|So spiral arms are a rotating
density wave, where
the self-gravity of the disk help
"amplify" the spiral features.
How big of an amplification can we get? In some cases, the amplification can be very strong and we can get barred galaxies.
Approximately 1/3 of spiral galaxies are barred -- bars are common, but not universal.
Numerical simulations of galaxies have shown that, by themselves, rotating disks are wildly unstable, and will spontaneously form bars. Why?
Take a disk where all the stars are rotating on perfectly circular orbits - relative to one another, the stars aren't moving. Tweak it just a little, so that there is a little bit of excess density somewhere in the disk. Nearby stars will begin to fall towards this density excess, making it even more excessive. So stars further away will begin to feel the pull, and they will fall in. And we keep going until everyone is falling towards the excess, and we have a bar.Like this: MPEG movie showing a bare disk going bar unstable.At this point, stars are no longer moving on circular orbits, they are moving on highly elongated orbits along the bar -- we say they are "trapped" in the bar.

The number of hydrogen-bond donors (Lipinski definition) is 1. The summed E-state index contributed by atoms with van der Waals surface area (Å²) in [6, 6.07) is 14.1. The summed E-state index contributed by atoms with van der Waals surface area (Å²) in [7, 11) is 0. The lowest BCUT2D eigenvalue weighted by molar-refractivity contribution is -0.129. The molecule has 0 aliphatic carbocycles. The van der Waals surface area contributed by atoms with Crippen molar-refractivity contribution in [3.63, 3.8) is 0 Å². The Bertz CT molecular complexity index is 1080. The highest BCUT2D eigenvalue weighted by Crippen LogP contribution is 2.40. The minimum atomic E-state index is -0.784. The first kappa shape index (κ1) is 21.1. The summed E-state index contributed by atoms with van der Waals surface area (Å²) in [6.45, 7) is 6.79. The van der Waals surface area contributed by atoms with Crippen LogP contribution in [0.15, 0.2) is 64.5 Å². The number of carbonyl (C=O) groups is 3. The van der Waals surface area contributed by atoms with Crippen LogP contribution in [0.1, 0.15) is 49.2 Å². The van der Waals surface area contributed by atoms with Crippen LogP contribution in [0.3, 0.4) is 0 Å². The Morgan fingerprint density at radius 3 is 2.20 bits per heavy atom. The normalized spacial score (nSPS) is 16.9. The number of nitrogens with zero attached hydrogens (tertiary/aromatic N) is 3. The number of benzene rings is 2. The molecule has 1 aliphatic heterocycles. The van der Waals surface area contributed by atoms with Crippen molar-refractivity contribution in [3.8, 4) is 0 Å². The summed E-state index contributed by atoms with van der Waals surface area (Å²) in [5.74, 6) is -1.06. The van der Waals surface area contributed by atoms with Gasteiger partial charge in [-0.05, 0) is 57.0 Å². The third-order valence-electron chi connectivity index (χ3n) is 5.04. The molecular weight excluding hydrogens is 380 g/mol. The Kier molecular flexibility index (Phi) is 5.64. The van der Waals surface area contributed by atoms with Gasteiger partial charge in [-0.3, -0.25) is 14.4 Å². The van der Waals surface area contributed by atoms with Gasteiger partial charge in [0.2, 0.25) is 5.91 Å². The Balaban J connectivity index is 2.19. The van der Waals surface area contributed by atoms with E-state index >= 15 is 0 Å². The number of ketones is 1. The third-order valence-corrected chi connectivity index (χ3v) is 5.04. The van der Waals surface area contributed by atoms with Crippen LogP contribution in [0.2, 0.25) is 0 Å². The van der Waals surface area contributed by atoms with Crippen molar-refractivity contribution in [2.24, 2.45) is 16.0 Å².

Here's an MPEG movie of that same galaxy, this time with a massive dark halo around it.
But for barred galaxies, once stars are trapped in the bar, it is very hard to get them out of the bar. So are bars permanent features of galaxies? Can bars be disrupted and destroyed?
To destroy the bar, we want to move the stars off
orbits. How would we do this? Hint:
think about what happens when a star moves through the center of the
and what it might meet.
Here's an example of bar
in action (from Norman, Sellwood,
So put these three pieces of information together: